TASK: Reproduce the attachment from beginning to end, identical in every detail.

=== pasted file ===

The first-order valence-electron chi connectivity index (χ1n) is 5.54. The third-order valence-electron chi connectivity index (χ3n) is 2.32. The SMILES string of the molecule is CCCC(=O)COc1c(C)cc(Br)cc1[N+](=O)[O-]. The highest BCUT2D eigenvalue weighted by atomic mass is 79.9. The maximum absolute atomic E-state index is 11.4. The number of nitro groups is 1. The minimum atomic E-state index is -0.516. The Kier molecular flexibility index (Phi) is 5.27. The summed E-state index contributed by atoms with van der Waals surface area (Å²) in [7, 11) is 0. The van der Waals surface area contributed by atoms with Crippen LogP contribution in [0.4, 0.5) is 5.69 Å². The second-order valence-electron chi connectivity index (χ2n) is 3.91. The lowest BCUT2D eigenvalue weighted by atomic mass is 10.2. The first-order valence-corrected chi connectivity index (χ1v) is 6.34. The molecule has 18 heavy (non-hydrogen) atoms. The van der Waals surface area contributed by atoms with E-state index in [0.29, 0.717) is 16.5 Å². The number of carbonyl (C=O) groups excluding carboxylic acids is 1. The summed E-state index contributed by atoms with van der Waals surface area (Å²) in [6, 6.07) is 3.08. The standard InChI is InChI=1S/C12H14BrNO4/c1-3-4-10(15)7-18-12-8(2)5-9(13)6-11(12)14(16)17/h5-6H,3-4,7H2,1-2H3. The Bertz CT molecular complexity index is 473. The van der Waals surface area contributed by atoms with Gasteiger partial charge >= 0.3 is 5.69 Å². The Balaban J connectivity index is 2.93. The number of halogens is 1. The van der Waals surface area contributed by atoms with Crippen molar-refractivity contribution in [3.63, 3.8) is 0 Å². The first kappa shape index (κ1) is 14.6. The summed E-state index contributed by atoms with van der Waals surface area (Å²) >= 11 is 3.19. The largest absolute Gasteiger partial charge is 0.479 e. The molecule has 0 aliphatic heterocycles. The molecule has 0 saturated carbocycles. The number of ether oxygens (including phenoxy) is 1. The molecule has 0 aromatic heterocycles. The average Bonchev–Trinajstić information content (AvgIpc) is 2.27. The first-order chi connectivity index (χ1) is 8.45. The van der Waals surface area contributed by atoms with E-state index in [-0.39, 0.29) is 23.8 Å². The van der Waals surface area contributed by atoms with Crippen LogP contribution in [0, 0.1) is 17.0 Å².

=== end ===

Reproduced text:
The first-order valence-electron chi connectivity index (χ1n) is 5.54. The third-order valence-electron chi connectivity index (χ3n) is 2.32. The SMILES string of the molecule is CCCC(=O)COc1c(C)cc(Br)cc1[N+](=O)[O-]. The highest BCUT2D eigenvalue weighted by atomic mass is 79.9. The maximum absolute atomic E-state index is 11.4. The number of nitro groups is 1. The minimum atomic E-state index is -0.516. The Kier molecular flexibility index (Phi) is 5.27. The summed E-state index contributed by atoms with van der Waals surface area (Å²) in [7, 11) is 0. The van der Waals surface area contributed by atoms with Crippen LogP contribution in [0.4, 0.5) is 5.69 Å². The second-order valence-electron chi connectivity index (χ2n) is 3.91. The lowest BCUT2D eigenvalue weighted by atomic mass is 10.2. The first-order valence-corrected chi connectivity index (χ1v) is 6.34. The molecule has 18 heavy (non-hydrogen) atoms. The van der Waals surface area contributed by atoms with E-state index in [0.29, 0.717) is 16.5 Å². The number of carbonyl (C=O) groups excluding carboxylic acids is 1. The summed E-state index contributed by atoms with van der Waals surface area (Å²) in [6, 6.07) is 3.08. The standard InChI is InChI=1S/C12H14BrNO4/c1-3-4-10(15)7-18-12-8(2)5-9(13)6-11(12)14(16)17/h5-6H,3-4,7H2,1-2H3. The Bertz CT molecular complexity index is 473. The van der Waals surface area contributed by atoms with Gasteiger partial charge >= 0.3 is 5.69 Å². The Balaban J connectivity index is 2.93. The number of halogens is 1. The van der Waals surface area contributed by atoms with Crippen molar-refractivity contribution in [3.63, 3.8) is 0 Å². The first kappa shape index (κ1) is 14.6. The summed E-state index contributed by atoms with van der Waals surface area (Å²) >= 11 is 3.19. The largest absolute Gasteiger partial charge is 0.479 e. The molecule has 0 aliphatic heterocycles. The molecule has 0 saturated carbocycles. The number of ether oxygens (including phenoxy) is 1. The molecule has 0 aromatic heterocycles. The average Bonchev–Trinajstić information content (AvgIpc) is 2.27. The first-order chi connectivity index (χ1) is 8.45. The van der Waals surface area contributed by atoms with E-state index in [-0.39, 0.29) is 23.8 Å². The van der Waals surface area contributed by atoms with Crippen LogP contribution in [0, 0.1) is 17.0 Å².